Peyto Glacier
The Great Lakes basin is another region where there are significant concerns over the impact of climate change on water resources. More than 40 million people live within the basin, most of whom depend on the lakes for their water supply.  Many studies have suggested that climate change will result in lower water levels for the Great Lakes, with consequences for municipal water supplies, navigation, hydroelectric power generation, recreation and natural ecosystems.
Although summer stream flows are generally expected to decline, many researchers project a corresponding increase in winter flows. This is because warmer winters would increase the frequency of mid-winter thaws and rain-on-snow events, a trend that is already evident on the upper Saint John River. This, in turn, would increase the risk of winter flooding in many regions as a result of high flows and severe ice jams. For example, on the Grand River of southern Ontario, researchers project that warmer temperatures and increased precipitation will extend the risk of severe flooding to the months of January and February. However, since snow accumulation will likely be reduced by frequent, small melt events throughout the winter, the magnitude of spring flooding will likely decline. Similar patterns are anticipated for snowmelt-dominated rivers across much of southern Canada.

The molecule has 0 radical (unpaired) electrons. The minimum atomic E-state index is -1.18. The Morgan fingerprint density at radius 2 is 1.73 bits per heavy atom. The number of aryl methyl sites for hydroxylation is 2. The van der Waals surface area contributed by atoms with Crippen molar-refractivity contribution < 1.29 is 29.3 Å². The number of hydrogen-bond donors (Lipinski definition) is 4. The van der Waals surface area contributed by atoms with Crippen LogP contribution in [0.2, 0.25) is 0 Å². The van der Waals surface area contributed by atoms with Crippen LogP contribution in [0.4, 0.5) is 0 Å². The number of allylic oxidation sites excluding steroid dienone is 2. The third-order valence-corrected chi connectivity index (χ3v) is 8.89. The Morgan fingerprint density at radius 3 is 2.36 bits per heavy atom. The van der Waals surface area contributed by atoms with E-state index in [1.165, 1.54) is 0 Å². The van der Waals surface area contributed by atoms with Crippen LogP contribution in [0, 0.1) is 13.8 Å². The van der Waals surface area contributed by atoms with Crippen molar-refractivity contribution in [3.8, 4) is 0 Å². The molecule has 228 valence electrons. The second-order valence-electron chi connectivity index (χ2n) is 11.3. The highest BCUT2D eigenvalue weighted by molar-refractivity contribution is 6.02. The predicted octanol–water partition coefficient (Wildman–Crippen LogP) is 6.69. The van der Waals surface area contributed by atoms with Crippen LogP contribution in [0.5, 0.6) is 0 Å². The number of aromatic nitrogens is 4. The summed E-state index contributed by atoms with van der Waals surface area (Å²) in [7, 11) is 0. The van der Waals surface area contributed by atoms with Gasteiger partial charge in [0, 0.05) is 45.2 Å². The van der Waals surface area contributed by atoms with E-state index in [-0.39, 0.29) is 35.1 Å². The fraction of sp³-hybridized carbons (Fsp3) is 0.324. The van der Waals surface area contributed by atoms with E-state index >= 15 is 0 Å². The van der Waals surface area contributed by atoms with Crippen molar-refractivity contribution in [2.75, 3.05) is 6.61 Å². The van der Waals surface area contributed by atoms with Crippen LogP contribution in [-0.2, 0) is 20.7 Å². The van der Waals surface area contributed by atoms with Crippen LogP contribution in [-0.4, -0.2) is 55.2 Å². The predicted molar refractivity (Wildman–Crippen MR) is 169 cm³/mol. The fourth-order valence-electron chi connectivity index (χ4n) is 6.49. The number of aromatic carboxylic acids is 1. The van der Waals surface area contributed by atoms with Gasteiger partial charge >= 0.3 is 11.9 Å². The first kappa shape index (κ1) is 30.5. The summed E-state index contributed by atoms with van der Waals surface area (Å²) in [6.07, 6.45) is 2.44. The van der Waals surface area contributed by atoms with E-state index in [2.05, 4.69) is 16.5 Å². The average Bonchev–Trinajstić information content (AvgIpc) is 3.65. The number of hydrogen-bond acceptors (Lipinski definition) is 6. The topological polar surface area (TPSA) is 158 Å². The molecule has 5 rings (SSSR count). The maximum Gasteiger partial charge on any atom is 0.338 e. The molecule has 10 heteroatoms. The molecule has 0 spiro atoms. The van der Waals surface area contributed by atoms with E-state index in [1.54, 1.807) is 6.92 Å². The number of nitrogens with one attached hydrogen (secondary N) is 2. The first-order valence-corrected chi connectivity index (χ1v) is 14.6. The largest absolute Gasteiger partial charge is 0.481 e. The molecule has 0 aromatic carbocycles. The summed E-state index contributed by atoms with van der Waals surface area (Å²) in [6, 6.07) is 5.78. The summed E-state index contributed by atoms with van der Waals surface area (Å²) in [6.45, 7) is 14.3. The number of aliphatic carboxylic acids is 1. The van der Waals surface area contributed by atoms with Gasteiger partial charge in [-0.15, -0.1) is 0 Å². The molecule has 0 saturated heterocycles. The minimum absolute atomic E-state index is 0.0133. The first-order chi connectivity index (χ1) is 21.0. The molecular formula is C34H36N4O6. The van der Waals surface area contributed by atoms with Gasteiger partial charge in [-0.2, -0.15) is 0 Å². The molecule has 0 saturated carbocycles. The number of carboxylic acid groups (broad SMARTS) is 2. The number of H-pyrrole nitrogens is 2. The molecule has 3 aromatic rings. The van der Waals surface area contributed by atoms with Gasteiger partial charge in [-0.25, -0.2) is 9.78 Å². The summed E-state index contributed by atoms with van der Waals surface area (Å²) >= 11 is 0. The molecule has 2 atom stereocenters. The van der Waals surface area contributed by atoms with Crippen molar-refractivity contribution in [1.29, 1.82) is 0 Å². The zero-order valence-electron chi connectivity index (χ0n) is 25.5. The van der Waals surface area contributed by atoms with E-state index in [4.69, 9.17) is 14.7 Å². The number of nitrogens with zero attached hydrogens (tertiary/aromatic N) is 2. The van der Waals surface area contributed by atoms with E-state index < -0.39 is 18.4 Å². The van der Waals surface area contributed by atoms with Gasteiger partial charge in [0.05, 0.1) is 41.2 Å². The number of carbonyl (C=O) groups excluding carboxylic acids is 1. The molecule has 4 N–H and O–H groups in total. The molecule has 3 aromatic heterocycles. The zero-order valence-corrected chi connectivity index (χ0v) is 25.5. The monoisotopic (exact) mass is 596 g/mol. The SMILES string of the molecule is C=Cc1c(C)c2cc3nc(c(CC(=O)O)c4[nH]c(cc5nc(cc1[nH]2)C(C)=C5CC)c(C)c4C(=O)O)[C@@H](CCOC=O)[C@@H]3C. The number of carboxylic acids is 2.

Climate change affects not only the quantity of surface water but also that of groundwater. Every region of Canada is reliant, to some degree, on groundwater. For example, the entire population of Prince Edward Island relies on groundwater for potable water, while approximately 90% of the rural population in Ontario, Manitoba and Saskatchewan depend on groundwater resources. Despite groundwater’s importance, recharge rates for groundwater across the country are virtually unknown, groundwater dynamics are poorly understood, and research on the impacts of climate change remains limited.
The depth and nature of groundwater affects its sensitivity to climate change. In general, shallow unconfined aquifers will be impacted most significantly.  This is clearly demonstrated by historic variability, in which shallow wells in many parts of Canada run dry during drought periods. In many regions, unfortunately, these shallow aquifers also contain the highest quality groundwater and are a critical source of potable water and water for livestock.  Although deeper aquifers are less sensitive to the direct impacts of climate change, the failure of shallow aquifers could encourage their exploitation.
These deep aquifers can take decades to recover from pumping, due to slow recharge rates.
Local factors, such as the permeability of the material (e.g., soil, rock) above the aquifer, and the timing of precipitation, strongly affect the rate of groundwater recharge and therefore sensitivity to climate change.  An increase in winter precipitation is expected to benefit groundwater levels more than an increase in summer precipitation.  This is because snowmelt tends to recharge groundwater, whereas summer precipitation is primarily lost through evapotranspiration.